It’s one of the things we all hear so much over the course of our lives–“find what you love to do and make it your career.” And while many have managed to find ways to accomplish this, for most of us it’s easier said than done. But that doesn’t mean it’s impossible, or that you shouldn’t even contemplate the possibility. The folks over at Practical Money Skills (produced by Visa, and one of the partners in this year’s Financial Literacy Summit held in April to kick off Money Smart Week) have put together a few strategies and guidelines to consider HERE if you’re someone who is looking to make a change in their life and career.
News from the Reference Desk Category: Education
There have been some changes made to the filing process for the federal student aid application FAFSA. For the 2016-2017 schoolyear, the application process is open. This application uses data from the 2015 tax return. The open date for the 2017-2018 schoolyear is going to be October 1, 2016. This application will also use data from the 2015 tax return. Applications for the 2018-2019 schoolyear will open on October 1, 2017. This application will use data from the 2016 tax return. A chart showing all this information can be found at this website It is possible to complete the FAFSA form and file it online at www.fafsa.ed.gov.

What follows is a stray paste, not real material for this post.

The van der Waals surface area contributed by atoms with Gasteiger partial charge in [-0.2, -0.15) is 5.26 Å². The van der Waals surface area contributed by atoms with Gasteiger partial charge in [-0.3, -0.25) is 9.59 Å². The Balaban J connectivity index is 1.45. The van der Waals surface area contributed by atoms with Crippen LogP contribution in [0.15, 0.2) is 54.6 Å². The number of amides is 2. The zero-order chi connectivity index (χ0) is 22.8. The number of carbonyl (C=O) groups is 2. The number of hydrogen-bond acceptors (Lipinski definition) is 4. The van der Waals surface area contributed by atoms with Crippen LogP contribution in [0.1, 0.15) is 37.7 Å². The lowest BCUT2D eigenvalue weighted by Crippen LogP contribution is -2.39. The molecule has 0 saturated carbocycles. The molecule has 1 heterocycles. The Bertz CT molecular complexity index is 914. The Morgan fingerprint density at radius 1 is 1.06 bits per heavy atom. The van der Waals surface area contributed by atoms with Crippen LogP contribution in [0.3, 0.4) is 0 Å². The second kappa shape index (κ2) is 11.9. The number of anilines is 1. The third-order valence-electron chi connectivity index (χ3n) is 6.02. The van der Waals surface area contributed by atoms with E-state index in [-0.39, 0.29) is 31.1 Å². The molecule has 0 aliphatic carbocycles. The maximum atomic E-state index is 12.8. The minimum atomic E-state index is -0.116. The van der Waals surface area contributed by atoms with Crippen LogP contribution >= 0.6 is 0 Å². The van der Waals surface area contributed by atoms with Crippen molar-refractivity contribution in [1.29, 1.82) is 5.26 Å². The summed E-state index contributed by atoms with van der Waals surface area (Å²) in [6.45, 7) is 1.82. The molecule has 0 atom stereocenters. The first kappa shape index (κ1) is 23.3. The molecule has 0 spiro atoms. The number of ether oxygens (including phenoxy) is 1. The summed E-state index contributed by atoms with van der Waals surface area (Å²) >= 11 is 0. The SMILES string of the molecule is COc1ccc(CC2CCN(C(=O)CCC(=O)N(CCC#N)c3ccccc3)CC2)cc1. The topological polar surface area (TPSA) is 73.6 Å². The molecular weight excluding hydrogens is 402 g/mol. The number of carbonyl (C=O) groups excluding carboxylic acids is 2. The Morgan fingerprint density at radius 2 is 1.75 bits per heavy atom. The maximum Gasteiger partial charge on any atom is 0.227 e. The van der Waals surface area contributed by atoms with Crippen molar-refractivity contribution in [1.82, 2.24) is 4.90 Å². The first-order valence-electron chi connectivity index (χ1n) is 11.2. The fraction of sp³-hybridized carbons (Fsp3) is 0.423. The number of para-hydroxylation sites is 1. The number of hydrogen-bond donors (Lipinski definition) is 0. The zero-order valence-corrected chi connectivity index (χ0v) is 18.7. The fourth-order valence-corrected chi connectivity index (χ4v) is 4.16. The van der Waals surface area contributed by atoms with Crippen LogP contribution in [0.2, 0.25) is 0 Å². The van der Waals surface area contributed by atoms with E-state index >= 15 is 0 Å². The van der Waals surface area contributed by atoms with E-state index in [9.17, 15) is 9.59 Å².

It’s the time of year when many of us make decisions about our employee benefits for the coming year–“open enrollment” season. The Office of Financial Education, a part of the Consumer Financial Protection Bureau, offers this sound advice:
You can guide your children in finding the financial help they need